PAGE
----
For more information   about the parts of speech, see VOICEPARTOFSPEECH.

RmS
\RmS=number\
Note:   Some speech engines may not support this tag.
Sets reading mode to spelling out each letter of each word, or turns it 
off. Not all engines support this tag, so an application can get more 
consistent results by normalizing the text itself and putting spaces 
between letters.

Parameter Description
number Number that indicates whether to spell out each letter of each word. 
Setting number to 1 sets reading mode to spelling out each letter of each 
word. Setting number to 0, the default, turns it off.

RmW
\RmW=number\
Note:   Some speech engines may not support this tag.
Sets reading mode to leaving audible pauses between each word, or turns it 
off. Not all engines support this tag, so an application can get more 
consistent results by normalizing the text itself and putting periods 
between words.

Parameter Description
number Number that indicates whether to leave audible pauses between each 
word. Setting number to 1 sets reading mode to leave audible pauses between 
each word. Setting number to 0, the default, turns it off.

RPit
\RPit=value\
Note:   Some speech engines may not support this tag.
Sets the relative pitch.

Parameter Description
value Relative pitch. 100 is the default/original for the voice.

RPrn
\RPrn=value\
Note:   Some speech engines may not support this tag.
Set the relative pitch range.

Parameter Description
value Relative pitch range. 100 is the default/original for the voice.

RSpd
\RSpd=value\
Note:   Some speech engines may not support this tag.
Sets the relative speed. 100 is the default/original for the voice.

Parameter Description
value Relative speed. 100 is the default/original for the voice.

Rst
\Rst\
Resets the engine to the default settings for the current mode, as though 
the mode had just been re-created.

Spd
\Spd=number\
Sets the baseline average talking speed of the text-to-speech mode to the 
specified number of words per minute.

Example: \Spd=120\

Parameter Description
number Baseline average talking speed, in words per minute.

Embedding a Spd tag in text is the same as calling the 
ITTSAttributes::SpeedSet member function.

Vce
\Vce=charact=value[[,charact=value]]\
Note:   Some speech engines may not support this tag.
Instructs the engine to change its speaking voice to one that has the 
specified characteristics. The voice characteristics change as though a new 
mode object were created (using that voice) and used. The pitch, speed, 
volume, etc. revert to the defaults for the new voice. If 
ITTSCentral::ModeGet is called, it will reflect the new mode.

Parameter Description
charact One of the characteristics listed in the table below.
value String that specifies the characteristic.

Characteristics are specified in the order of importance. The engine 
selects a voice that most closely matches the characteristics specified at 
the beginning of the list.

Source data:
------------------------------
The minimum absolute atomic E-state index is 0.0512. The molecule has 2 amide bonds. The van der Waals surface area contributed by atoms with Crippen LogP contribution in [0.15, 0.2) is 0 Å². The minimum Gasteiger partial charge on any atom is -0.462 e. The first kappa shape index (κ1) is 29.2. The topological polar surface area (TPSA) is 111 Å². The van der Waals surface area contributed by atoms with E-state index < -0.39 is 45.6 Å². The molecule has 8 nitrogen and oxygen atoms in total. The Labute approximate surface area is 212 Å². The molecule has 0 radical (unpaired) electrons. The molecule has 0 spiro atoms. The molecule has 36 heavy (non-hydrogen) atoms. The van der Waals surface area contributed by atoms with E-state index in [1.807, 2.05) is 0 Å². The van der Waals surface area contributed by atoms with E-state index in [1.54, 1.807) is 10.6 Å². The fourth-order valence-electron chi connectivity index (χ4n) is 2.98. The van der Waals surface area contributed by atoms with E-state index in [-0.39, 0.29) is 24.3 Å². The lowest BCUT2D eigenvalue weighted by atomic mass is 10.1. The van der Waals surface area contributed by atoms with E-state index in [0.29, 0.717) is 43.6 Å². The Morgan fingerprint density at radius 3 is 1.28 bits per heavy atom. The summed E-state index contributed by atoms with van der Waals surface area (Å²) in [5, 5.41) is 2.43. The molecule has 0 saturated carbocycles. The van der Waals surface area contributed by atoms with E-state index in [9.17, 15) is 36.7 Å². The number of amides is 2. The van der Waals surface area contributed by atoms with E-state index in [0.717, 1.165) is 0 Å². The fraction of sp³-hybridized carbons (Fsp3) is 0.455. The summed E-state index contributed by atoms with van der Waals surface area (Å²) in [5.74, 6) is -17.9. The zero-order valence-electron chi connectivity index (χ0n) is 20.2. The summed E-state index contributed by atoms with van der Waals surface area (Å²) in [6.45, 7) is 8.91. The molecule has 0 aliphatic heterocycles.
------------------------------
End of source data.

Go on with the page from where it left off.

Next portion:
The charact=value argument can be any of the following:

Language=language. Requests the engine speak in the specified language
Accent=accent. Requests the engine speak in the specified accent. For 
example, if language="English" and Accent="French" the engine will speak 
English with a French accent.
Dialect=dialect. Requests the engine speak in the specified dialect
Gender=gender. Specifies the gender of the voice: "Male", "Female", or 
"Neutral".
Speaker=speakername. Specifies the name of the voice, or NULL if the name 
is unimportant
Age=age. Specifies the age of the voice, which can be one of the values 
shown below
Style=style. The personality of the voice -- for example: "Business", 
"Casual", "Computer", "Excited", or "Singsong".
Age string  Description
"Baby" About 1 year old
"Toddler" About 3 years old
"Child" About 6 years old
"Adolescent" About 14 years old
"Adult" Between 20 and 60 years old
"Elderly" Over 60 years old

Vol
\Vol=number\
Sets the baseline speaking volume for the text-to-speech mode.

Example: \Vol=32768\

Parameter Description
number Baseline speaking volume.

The volume level is a linear range from 0 for absolute silence to 65535 for 
the maximum monaural volume. The default is 65535.

If you specify a value greater than 65535, the engine assumes that you want 
to set the left and right channels separately and converts the value to a 
double word, using the low word for the left channel and the high word for 
the right channel. For example, a value of 65536 sets the left channel to 
the maximum baseline speaking volume and the right channel to the minimum.

Embedding a Vol tag in text is similar to calling the 
ITTSAttributes::VolumeSet member function.

 1995-1998 Microsoft Corporation. All rights reserved.
Jon Gunderson, Ph.D., ATP
Coordinator of Assistive Communication and Information Technology
Division of Rehabilitation - Education Services
MC-574
College of Applied Life Studies
University of Illinois at Urbana/Champaign
1207 S. Oak Street, Champaign, IL  61820

Voice: (217) 244-5870
Fax: (217) 333-0248

E-mail: jongund@uiuc.edu

WWW: http://www.staff.uiuc.edu/~jongund
WWW: http://www.w3.org/wai/ua
Received on Monday, 3 July 2000 10:55:13 GMT